The New Mid-Life: None of this is made up


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Makeup in your 40s is a far cry from the stuff plastered on in a woman’s younger years.

Move over, 20-year-olds!

These days, it’s all about specialists focusing on those in “the new mid-life.” No longer do I dream of having a chauffeur or professional cook (well, maybe sometimes I do.) But ever since I entered the new mid-life, which means being in my 40s in the year 2014, I now dream of having a live-in professional makeup artist, especially after meeting Deborah Williams, who “only” does makeup for those in mid-life.

The greatest compliment for the new mid-lifers, after all, is to be asked for identification at the liquor store. In our parents’ generation, when they were mid-lifers, their greatest compliment would probably be that they were good parents.

I think I am a good parent, but I still want a damn live-in makeup artist. What woman, especially in her 40s, wouldn’t? Especially since we don’t walk around in real life photoshopped. My problem is not that I can’t get out of bed because of creaking joints — not yet anyway, thank God — but that I still have to look in the mirror each morning.

“The horror!” I’ll scream, while brushing my teeth, because there are pillow marks stamped deeply in my face. The bags under my eyes are as dark as thunderclouds. And don’t even get me started on my laugh-lines.

When I turned 40, I was like, “Yup. Time to start wearing makeup! Don’t want to scare any kids with this natural face at morning drop off!”

Well, guess what? Williams, the founder of Grace, a makeup consultant business, doesn’t have time for anyone under the age of 40! Her business card reads, “Makeup for Midlife.” Yes, Williams, who also does makeup for the hosts of Global’s The Morning Show, has carved out a niche by teaching those in their mid-life how to put on makeup properly.

“After one lesson, it can change your life.”

“As we get older, we shouldn’t be into fads. But not wearing makeup is like wearing a little black dress with flip-flops. You’re just missing something,” she says. Williams says she “only” works with anyone over 40 because although 40 may be the new 30, it doesn’t mean women in their 40s should wear the same type of make up, or the same amount of makeup, as a 30-year-old.

Williams started her private makeup and consultations for mid-lifers in a studio in the Beaches, near Leslieville. “I realized that a lot of women in mid-life didn’t want to sit in bright lights in a department store with a 20-year-old doing their makeup and selling them the product of the month that clearly didn’t suit them. I completely saw an opening in the market.… I was amazed at how many women in mid-life needed, and wanted, help with their makeup routine.”

Often, she says, no one has told mid-lifers they need a new makeup routine, so they either pile it on or decide to not wear anything. “Both options aren’t ideal!” she says.

Williams says that those in their mid-life have no idea what they are doing when it comes to putting on makeup. “I think I’m the only one in Toronto who specializes in makeup for mid-life,” she says. “Women are thrilled when they hear what I do. Women are living longer now, so of course they want to age gracefully,” she says.

How many women do you know who are still doing the same makeup routine now for two decades? How many women do you see wearing so much makeup that you can’t figure out their age, but you know they are probably younger than they look? “I have women coming in still wearing their makeup the same way they wore it in the ’70s! They are thrilled for a change.” Williams’ motto for her business is, “Love the way you age.”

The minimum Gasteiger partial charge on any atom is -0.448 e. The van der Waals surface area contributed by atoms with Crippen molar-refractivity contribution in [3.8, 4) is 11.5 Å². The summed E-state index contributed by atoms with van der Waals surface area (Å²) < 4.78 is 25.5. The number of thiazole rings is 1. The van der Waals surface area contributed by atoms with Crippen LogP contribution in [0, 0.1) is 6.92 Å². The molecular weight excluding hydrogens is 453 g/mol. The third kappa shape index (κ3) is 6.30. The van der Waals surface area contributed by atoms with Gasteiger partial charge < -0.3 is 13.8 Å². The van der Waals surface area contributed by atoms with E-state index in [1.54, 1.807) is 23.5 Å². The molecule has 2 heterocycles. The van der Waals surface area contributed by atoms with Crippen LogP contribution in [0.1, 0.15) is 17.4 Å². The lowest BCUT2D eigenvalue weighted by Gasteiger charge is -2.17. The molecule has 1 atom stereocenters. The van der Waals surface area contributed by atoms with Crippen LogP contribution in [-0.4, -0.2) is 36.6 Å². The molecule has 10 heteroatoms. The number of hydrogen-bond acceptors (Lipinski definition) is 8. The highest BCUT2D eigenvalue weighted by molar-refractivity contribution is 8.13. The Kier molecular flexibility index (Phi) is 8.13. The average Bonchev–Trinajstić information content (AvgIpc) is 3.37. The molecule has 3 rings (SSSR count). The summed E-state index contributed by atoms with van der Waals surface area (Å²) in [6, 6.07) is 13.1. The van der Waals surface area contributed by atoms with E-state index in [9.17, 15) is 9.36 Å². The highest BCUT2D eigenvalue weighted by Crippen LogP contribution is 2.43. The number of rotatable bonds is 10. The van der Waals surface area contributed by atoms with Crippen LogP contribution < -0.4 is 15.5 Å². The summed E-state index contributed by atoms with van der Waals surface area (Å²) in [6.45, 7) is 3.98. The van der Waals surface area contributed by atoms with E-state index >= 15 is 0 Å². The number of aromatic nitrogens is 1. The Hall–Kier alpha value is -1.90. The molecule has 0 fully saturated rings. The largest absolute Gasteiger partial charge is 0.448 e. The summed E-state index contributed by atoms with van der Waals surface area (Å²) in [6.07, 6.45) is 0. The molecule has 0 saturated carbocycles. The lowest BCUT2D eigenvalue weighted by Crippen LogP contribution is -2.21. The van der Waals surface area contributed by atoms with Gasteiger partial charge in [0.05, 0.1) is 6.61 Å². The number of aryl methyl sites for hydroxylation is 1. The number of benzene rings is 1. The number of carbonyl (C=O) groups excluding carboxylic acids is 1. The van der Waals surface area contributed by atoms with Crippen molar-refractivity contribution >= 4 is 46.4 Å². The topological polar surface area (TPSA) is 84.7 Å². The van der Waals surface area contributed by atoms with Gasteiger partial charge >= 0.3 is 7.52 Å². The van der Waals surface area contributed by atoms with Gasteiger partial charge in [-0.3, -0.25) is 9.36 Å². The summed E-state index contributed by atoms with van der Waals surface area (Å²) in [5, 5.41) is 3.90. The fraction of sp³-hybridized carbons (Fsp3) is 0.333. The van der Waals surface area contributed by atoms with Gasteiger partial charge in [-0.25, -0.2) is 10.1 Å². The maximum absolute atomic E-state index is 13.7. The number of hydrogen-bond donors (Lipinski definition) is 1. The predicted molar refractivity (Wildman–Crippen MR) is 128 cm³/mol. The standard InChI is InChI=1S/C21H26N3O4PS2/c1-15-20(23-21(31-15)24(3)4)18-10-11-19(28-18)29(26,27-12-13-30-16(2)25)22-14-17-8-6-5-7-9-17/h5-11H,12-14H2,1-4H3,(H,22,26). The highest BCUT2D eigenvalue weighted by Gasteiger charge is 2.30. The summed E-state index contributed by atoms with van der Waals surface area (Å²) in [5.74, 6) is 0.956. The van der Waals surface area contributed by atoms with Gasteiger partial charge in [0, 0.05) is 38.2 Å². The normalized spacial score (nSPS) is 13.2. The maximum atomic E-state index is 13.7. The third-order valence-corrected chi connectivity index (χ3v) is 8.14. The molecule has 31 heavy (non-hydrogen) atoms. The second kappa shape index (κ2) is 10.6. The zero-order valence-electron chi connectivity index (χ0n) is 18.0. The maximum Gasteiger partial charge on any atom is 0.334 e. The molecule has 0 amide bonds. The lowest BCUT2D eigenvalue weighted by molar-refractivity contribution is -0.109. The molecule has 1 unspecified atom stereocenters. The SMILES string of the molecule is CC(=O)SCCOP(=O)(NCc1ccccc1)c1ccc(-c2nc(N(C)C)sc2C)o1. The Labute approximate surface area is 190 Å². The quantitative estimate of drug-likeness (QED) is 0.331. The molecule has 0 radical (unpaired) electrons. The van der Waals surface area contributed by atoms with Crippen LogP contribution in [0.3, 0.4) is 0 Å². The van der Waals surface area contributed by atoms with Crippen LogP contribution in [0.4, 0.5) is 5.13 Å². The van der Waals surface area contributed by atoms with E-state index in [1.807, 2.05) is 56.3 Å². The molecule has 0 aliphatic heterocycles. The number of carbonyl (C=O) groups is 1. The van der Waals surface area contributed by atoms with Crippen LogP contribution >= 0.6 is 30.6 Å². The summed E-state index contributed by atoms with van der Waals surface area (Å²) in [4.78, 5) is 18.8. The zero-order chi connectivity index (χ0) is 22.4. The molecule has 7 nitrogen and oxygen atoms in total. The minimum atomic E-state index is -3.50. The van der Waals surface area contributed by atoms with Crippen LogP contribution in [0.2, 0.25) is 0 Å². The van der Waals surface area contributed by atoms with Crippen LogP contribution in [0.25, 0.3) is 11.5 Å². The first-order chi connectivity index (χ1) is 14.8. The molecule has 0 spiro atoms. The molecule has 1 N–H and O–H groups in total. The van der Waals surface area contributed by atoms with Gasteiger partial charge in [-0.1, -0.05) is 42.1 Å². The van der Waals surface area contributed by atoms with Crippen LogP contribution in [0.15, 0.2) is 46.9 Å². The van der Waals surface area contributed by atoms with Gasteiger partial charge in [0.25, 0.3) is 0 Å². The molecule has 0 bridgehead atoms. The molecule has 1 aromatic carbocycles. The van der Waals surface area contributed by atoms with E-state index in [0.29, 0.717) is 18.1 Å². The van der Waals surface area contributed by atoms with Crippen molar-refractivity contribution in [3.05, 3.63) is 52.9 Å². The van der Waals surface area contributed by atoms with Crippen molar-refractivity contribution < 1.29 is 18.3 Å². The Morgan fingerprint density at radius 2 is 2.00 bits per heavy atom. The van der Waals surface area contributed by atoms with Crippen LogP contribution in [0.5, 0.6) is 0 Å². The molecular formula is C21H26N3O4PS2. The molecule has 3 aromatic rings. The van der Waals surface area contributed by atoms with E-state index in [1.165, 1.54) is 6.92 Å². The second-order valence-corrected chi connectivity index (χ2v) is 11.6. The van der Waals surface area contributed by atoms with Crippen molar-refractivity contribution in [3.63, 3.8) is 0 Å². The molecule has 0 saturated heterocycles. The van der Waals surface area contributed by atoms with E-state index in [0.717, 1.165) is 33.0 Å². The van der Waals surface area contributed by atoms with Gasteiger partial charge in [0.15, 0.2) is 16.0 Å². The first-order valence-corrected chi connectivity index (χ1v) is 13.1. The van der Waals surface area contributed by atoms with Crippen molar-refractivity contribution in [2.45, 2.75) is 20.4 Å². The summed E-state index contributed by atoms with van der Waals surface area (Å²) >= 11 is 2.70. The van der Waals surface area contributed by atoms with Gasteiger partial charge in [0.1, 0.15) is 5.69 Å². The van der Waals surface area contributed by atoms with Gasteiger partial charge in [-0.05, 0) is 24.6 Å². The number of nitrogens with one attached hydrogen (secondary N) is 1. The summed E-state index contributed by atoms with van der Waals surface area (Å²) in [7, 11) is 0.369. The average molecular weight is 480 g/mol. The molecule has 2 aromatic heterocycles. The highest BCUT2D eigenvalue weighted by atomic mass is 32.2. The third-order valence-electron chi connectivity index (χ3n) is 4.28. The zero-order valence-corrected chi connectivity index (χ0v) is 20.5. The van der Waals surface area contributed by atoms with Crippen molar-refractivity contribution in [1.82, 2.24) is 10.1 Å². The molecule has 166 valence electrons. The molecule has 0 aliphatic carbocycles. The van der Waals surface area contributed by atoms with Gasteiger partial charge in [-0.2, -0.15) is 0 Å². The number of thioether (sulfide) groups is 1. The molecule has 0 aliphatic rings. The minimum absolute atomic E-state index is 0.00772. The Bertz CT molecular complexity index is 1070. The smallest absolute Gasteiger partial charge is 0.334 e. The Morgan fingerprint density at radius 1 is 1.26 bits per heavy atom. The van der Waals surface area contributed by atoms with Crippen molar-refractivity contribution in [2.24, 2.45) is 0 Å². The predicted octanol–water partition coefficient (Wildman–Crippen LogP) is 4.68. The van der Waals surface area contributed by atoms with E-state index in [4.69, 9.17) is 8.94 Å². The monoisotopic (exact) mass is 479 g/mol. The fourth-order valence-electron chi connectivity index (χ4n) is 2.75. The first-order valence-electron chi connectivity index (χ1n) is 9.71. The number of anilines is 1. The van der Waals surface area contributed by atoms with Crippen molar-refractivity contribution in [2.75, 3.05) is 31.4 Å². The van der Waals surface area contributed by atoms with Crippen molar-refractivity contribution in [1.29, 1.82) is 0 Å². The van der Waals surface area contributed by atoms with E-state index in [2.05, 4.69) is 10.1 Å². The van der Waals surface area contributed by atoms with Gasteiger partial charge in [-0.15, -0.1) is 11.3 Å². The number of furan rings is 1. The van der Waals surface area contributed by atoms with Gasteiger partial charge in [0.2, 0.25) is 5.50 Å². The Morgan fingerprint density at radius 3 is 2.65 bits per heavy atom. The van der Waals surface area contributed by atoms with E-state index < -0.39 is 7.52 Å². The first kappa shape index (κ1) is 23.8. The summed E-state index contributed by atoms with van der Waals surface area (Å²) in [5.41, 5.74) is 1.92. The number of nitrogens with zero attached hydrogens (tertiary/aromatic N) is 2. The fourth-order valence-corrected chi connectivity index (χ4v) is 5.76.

As women get older, “less is more,” is the best philosophy when it comes to wearing makeup, she says. “In your 20s, you can play around with makeup, but when women get older, they just put more and more on, thinking it makes them look younger when they are just dating themselves to look even older!”

When it comes to makeup, are we really our own worst enemies? Simple answer: Yes. Williams says if women in their mid-life, ironically, “modernize” their makeup routine, it can take “10 years” off how we look.” Women in their 40s and 50s come to her studio, and some bring their own makeup. Williams will then spend the first five minutes doing her own face to show that to look good it doesn’t need to take more than five minutes.

“I’ll pick a feature that really shines on them.…” she says. “A lot of women actually are now not turning to invasive procedures to stay looking young,” she adds. Foundation is a must. “It evens out the skin,” she says. As well, according to Williams, we need a little lip gloss (for our fading lip color) some mascara, and eyeliner.

Interestingly, six weeks after an initial consultation and lesson, her clients come back for a “brush up lesson.”

“Sometimes, they forget what I showed them, or they can’t get it right. For example, I tell women who are older to not put eyeliner all across their lids. It should be put on two or three lashes away from the inside of their eyes. I’ve had so many groups of women friends in their 40s come in for workshops. The best is that they leave with a ‘wow’ moment when they realize that a little modernization to match skin tone, hair, lips and even brow shape completely changes how they look. After one lesson, it can change your life.”

The new mid-life is no longer terrifying, thanks to those like Williams. And if I may brag a little, I look 10 years younger and in less than 10 minutes. So, of course, I went straight to the liquor store … and was asked for ID.

Post City Magazines’ columnist Rebecca Eckler is the author of Knocked Up, Wiped!, How to Raise a Boyfriend, The Lucky Sperm Club and her latest book, The Mommy Mob.

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